Methods: In this study we used RMS cell lines representative of the alveolar and embrional histotype and looked at ALK intracellular localization, activity and cell signalling.

Results: We found that ALK was properly located at the plasma membrane of RMS cells, though in an unphosphorylated and inactive state due to intracellular tyrosine phosphatases (PTPases) activity. Indeed, increase of ALK phosphorylation was observed upon PTPase inhibition, as well as after ligand binding or protein overexpression. In these conditions, ALK signalling proceeded through the MAPK/ERK and PI3K/AKT pathways, and it was susceptible to ATP-competitive inhibitors exposure. However, drug-induced growth inhibition, cell cycle arrest and apoptosis did not correlate with ALK expression only, but relied also on the expression of other RTKs with akin drug binding affinity. Indeed, analysis of baseline and inducible RTK phosphorylation confirmed that RMS cells were susceptible to ALK kinase inhibitors even in the absence of the primary intended target, due to the presence of compensatory RTKs signalling pathways.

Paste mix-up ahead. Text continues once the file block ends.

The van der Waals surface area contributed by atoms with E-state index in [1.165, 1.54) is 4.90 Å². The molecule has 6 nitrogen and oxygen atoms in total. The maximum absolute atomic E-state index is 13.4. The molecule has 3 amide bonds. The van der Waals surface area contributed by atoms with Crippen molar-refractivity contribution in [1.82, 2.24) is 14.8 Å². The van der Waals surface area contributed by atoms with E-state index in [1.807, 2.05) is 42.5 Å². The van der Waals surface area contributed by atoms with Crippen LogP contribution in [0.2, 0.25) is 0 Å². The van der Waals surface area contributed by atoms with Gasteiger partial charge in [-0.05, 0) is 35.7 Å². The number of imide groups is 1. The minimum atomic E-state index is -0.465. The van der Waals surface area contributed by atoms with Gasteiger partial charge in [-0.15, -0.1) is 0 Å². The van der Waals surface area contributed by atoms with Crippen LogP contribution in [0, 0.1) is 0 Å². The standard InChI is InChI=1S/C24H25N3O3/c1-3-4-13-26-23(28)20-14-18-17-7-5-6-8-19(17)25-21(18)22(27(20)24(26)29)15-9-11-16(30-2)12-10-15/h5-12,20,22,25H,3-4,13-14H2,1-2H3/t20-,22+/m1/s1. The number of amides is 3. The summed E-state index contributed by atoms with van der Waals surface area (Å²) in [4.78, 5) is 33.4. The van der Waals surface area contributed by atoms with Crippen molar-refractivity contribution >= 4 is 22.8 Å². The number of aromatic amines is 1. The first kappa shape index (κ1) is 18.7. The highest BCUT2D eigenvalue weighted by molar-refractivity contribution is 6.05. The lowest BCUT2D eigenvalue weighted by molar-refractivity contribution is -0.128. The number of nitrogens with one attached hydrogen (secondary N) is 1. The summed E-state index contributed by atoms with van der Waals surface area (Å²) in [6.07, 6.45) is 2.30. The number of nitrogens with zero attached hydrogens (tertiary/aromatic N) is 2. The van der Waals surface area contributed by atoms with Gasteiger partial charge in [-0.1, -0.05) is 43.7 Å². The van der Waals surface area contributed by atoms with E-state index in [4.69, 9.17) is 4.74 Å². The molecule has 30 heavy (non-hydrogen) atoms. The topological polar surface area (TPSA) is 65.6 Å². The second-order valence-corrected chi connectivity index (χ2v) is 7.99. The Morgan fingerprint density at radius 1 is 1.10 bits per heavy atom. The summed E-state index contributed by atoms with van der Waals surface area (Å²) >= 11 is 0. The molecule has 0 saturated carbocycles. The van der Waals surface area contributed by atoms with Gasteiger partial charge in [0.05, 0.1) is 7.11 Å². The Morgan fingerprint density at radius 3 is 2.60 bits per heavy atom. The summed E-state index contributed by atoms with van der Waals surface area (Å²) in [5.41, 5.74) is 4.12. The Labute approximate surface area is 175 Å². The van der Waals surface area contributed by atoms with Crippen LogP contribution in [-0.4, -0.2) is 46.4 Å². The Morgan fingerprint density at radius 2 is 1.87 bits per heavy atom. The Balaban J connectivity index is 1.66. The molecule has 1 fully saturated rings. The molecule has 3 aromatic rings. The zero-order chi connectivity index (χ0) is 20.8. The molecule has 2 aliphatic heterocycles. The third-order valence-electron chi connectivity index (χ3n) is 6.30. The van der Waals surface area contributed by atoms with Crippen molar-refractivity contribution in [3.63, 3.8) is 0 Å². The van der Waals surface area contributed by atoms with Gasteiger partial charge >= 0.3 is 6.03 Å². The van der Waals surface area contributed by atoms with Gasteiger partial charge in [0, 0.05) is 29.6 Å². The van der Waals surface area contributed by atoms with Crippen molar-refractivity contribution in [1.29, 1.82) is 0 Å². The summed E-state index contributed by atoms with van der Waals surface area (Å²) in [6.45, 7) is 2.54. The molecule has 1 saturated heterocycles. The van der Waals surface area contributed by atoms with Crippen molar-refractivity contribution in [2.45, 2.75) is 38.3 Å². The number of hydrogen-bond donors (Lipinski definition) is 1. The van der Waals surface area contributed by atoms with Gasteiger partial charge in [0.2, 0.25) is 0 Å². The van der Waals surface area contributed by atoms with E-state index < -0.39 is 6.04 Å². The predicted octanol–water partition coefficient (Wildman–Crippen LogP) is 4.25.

Conclusions: These data, hence, provided evidences of a potentially active role of ALK in RMS cells, but also suggest caution in considering ALK a major therapeutic target in this malignancy, particularly if expression and activity cannot be accurately determined.

No MeSH data available.


Related in: MedlinePlus